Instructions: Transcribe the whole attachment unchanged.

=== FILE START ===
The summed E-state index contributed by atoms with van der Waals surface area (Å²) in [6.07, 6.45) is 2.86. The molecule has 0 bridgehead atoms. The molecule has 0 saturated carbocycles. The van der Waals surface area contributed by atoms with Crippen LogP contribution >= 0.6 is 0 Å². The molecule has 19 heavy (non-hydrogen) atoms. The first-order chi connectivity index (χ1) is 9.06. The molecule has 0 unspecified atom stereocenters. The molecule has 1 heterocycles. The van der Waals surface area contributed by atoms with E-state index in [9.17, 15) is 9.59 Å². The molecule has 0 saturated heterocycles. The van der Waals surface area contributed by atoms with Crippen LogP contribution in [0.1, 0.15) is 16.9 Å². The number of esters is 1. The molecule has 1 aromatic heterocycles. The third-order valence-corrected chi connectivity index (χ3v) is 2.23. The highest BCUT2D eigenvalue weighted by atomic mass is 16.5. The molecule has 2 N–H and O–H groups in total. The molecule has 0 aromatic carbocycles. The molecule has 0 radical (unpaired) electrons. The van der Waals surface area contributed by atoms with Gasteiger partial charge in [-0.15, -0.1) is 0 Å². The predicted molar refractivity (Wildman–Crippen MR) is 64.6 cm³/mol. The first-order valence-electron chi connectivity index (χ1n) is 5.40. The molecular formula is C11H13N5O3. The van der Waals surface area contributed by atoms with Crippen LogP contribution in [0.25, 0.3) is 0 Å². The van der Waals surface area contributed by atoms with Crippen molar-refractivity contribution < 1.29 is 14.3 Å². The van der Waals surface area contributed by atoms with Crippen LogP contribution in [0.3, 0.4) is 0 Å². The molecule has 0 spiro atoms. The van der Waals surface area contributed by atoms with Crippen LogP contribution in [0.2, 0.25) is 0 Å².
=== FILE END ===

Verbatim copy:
The summed E-state index contributed by atoms with van der Waals surface area (Å²) in [6.07, 6.45) is 2.86. The molecule has 0 bridgehead atoms. The molecule has 0 saturated carbocycles. The van der Waals surface area contributed by atoms with Crippen LogP contribution >= 0.6 is 0 Å². The molecule has 19 heavy (non-hydrogen) atoms. The first-order chi connectivity index (χ1) is 9.06. The molecule has 0 unspecified atom stereocenters. The molecule has 1 heterocycles. The van der Waals surface area contributed by atoms with E-state index in [9.17, 15) is 9.59 Å². The molecule has 0 saturated heterocycles. The van der Waals surface area contributed by atoms with Crippen LogP contribution in [0.1, 0.15) is 16.9 Å². The number of esters is 1. The molecule has 1 aromatic heterocycles. The third-order valence-corrected chi connectivity index (χ3v) is 2.23. The highest BCUT2D eigenvalue weighted by atomic mass is 16.5. The molecule has 2 N–H and O–H groups in total. The molecule has 0 aromatic carbocycles. The molecule has 0 radical (unpaired) electrons. The van der Waals surface area contributed by atoms with Gasteiger partial charge in [-0.15, -0.1) is 0 Å². The predicted molar refractivity (Wildman–Crippen MR) is 64.6 cm³/mol. The first-order valence-electron chi connectivity index (χ1n) is 5.40. The molecular formula is C11H13N5O3. The van der Waals surface area contributed by atoms with Crippen LogP contribution in [0.25, 0.3) is 0 Å². The van der Waals surface area contributed by atoms with Crippen molar-refractivity contribution < 1.29 is 14.3 Å². The van der Waals surface area contributed by atoms with Crippen LogP contribution in [0.3, 0.4) is 0 Å². The molecule has 0 spiro atoms. The van der Waals surface area contributed by atoms with Crippen LogP contribution in [0.2, 0.25) is 0 Å².